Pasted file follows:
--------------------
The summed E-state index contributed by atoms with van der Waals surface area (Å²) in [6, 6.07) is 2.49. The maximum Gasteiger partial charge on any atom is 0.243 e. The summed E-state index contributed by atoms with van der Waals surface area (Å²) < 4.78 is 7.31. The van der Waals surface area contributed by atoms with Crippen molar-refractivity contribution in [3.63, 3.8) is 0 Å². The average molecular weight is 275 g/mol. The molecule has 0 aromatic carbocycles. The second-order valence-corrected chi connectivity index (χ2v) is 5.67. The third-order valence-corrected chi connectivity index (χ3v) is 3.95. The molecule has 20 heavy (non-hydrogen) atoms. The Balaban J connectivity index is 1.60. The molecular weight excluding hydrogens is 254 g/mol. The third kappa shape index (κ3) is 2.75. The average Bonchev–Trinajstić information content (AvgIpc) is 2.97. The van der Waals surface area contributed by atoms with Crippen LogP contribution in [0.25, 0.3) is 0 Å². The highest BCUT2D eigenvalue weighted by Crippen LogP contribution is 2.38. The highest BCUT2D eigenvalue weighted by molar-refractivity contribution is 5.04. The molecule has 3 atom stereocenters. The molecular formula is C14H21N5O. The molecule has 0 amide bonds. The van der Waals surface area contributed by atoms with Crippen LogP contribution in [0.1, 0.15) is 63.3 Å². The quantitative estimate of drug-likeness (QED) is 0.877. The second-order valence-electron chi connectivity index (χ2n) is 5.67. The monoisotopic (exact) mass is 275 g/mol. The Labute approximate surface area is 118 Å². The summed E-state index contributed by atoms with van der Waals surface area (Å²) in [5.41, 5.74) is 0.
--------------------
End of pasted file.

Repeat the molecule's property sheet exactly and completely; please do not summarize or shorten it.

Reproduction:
The summed E-state index contributed by atoms with van der Waals surface area (Å²) in [6, 6.07) is 2.49. The maximum Gasteiger partial charge on any atom is 0.243 e. The summed E-state index contributed by atoms with van der Waals surface area (Å²) < 4.78 is 7.31. The van der Waals surface area contributed by atoms with Crippen molar-refractivity contribution in [3.63, 3.8) is 0 Å². The average molecular weight is 275 g/mol. The molecule has 0 aromatic carbocycles. The second-order valence-corrected chi connectivity index (χ2v) is 5.67. The third-order valence-corrected chi connectivity index (χ3v) is 3.95. The molecule has 20 heavy (non-hydrogen) atoms. The Balaban J connectivity index is 1.60. The molecular weight excluding hydrogens is 254 g/mol. The third kappa shape index (κ3) is 2.75. The average Bonchev–Trinajstić information content (AvgIpc) is 2.97. The van der Waals surface area contributed by atoms with Crippen LogP contribution in [0.25, 0.3) is 0 Å². The highest BCUT2D eigenvalue weighted by Crippen LogP contribution is 2.38. The highest BCUT2D eigenvalue weighted by molar-refractivity contribution is 5.04. The molecule has 3 atom stereocenters. The molecular formula is C14H21N5O. The molecule has 0 amide bonds. The van der Waals surface area contributed by atoms with Crippen LogP contribution in [0.1, 0.15) is 63.3 Å². The quantitative estimate of drug-likeness (QED) is 0.877. The second-order valence-electron chi connectivity index (χ2n) is 5.67. The monoisotopic (exact) mass is 275 g/mol. The Labute approximate surface area is 118 Å². The summed E-state index contributed by atoms with van der Waals surface area (Å²) in [5.41, 5.74) is 0.